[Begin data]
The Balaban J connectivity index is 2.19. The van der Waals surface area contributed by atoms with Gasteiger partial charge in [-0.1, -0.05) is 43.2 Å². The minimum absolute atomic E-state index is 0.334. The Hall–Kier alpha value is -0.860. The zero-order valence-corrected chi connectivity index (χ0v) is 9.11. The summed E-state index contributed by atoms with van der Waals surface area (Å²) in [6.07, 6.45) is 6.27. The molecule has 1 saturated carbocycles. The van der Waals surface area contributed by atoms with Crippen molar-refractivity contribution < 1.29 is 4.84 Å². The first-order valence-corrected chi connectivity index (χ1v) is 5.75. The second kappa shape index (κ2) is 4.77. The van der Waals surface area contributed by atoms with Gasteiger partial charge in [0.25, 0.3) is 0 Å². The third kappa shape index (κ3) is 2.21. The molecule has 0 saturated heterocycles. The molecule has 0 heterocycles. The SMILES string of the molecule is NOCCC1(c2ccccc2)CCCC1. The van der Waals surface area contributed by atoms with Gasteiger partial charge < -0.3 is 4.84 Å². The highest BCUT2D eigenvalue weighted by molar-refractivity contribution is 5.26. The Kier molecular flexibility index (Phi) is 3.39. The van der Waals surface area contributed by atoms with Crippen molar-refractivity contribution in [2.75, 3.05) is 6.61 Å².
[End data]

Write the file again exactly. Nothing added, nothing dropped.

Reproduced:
The Balaban J connectivity index is 2.19. The van der Waals surface area contributed by atoms with Gasteiger partial charge in [-0.1, -0.05) is 43.2 Å². The minimum absolute atomic E-state index is 0.334. The Hall–Kier alpha value is -0.860. The zero-order valence-corrected chi connectivity index (χ0v) is 9.11. The summed E-state index contributed by atoms with van der Waals surface area (Å²) in [6.07, 6.45) is 6.27. The molecule has 1 saturated carbocycles. The van der Waals surface area contributed by atoms with Crippen molar-refractivity contribution < 1.29 is 4.84 Å². The first-order valence-corrected chi connectivity index (χ1v) is 5.75. The second kappa shape index (κ2) is 4.77. The van der Waals surface area contributed by atoms with Gasteiger partial charge in [0.25, 0.3) is 0 Å². The third kappa shape index (κ3) is 2.21. The molecule has 0 saturated heterocycles. The molecule has 0 heterocycles. The SMILES string of the molecule is NOCCC1(c2ccccc2)CCCC1. The van der Waals surface area contributed by atoms with Gasteiger partial charge < -0.3 is 4.84 Å². The highest BCUT2D eigenvalue weighted by molar-refractivity contribution is 5.26. The Kier molecular flexibility index (Phi) is 3.39. The van der Waals surface area contributed by atoms with Crippen molar-refractivity contribution in [2.75, 3.05) is 6.61 Å².